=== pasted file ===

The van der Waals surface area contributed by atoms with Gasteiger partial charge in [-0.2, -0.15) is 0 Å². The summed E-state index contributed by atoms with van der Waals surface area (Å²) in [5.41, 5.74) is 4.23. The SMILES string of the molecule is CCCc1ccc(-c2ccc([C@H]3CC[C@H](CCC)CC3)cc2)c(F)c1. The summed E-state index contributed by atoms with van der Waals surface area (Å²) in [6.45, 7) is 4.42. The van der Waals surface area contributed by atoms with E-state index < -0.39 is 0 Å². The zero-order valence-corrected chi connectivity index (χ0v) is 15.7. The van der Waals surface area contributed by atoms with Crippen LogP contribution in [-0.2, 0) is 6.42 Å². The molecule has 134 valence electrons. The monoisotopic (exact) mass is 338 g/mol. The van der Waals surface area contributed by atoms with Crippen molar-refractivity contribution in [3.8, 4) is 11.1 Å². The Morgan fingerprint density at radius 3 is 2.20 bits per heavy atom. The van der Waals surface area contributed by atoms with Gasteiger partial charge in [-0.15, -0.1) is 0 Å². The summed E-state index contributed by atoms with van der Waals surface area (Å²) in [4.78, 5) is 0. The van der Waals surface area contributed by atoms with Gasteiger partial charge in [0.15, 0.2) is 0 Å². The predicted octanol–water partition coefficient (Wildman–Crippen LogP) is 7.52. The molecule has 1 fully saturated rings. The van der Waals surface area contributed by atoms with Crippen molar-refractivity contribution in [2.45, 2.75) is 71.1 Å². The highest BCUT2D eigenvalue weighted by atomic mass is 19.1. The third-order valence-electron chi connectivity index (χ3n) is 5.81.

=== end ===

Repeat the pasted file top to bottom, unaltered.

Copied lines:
The van der Waals surface area contributed by atoms with Gasteiger partial charge in [-0.2, -0.15) is 0 Å². The summed E-state index contributed by atoms with van der Waals surface area (Å²) in [5.41, 5.74) is 4.23. The SMILES string of the molecule is CCCc1ccc(-c2ccc([C@H]3CC[C@H](CCC)CC3)cc2)c(F)c1. The summed E-state index contributed by atoms with van der Waals surface area (Å²) in [6.45, 7) is 4.42. The van der Waals surface area contributed by atoms with E-state index < -0.39 is 0 Å². The zero-order valence-corrected chi connectivity index (χ0v) is 15.7. The van der Waals surface area contributed by atoms with Crippen LogP contribution in [-0.2, 0) is 6.42 Å². The molecule has 134 valence electrons. The monoisotopic (exact) mass is 338 g/mol. The van der Waals surface area contributed by atoms with Crippen molar-refractivity contribution in [3.8, 4) is 11.1 Å². The Morgan fingerprint density at radius 3 is 2.20 bits per heavy atom. The van der Waals surface area contributed by atoms with Gasteiger partial charge in [-0.15, -0.1) is 0 Å². The summed E-state index contributed by atoms with van der Waals surface area (Å²) in [4.78, 5) is 0. The van der Waals surface area contributed by atoms with Gasteiger partial charge in [0.15, 0.2) is 0 Å². The predicted octanol–water partition coefficient (Wildman–Crippen LogP) is 7.52. The molecule has 1 fully saturated rings. The van der Waals surface area contributed by atoms with Crippen molar-refractivity contribution in [2.45, 2.75) is 71.1 Å². The highest BCUT2D eigenvalue weighted by atomic mass is 19.1. The third-order valence-electron chi connectivity index (χ3n) is 5.81.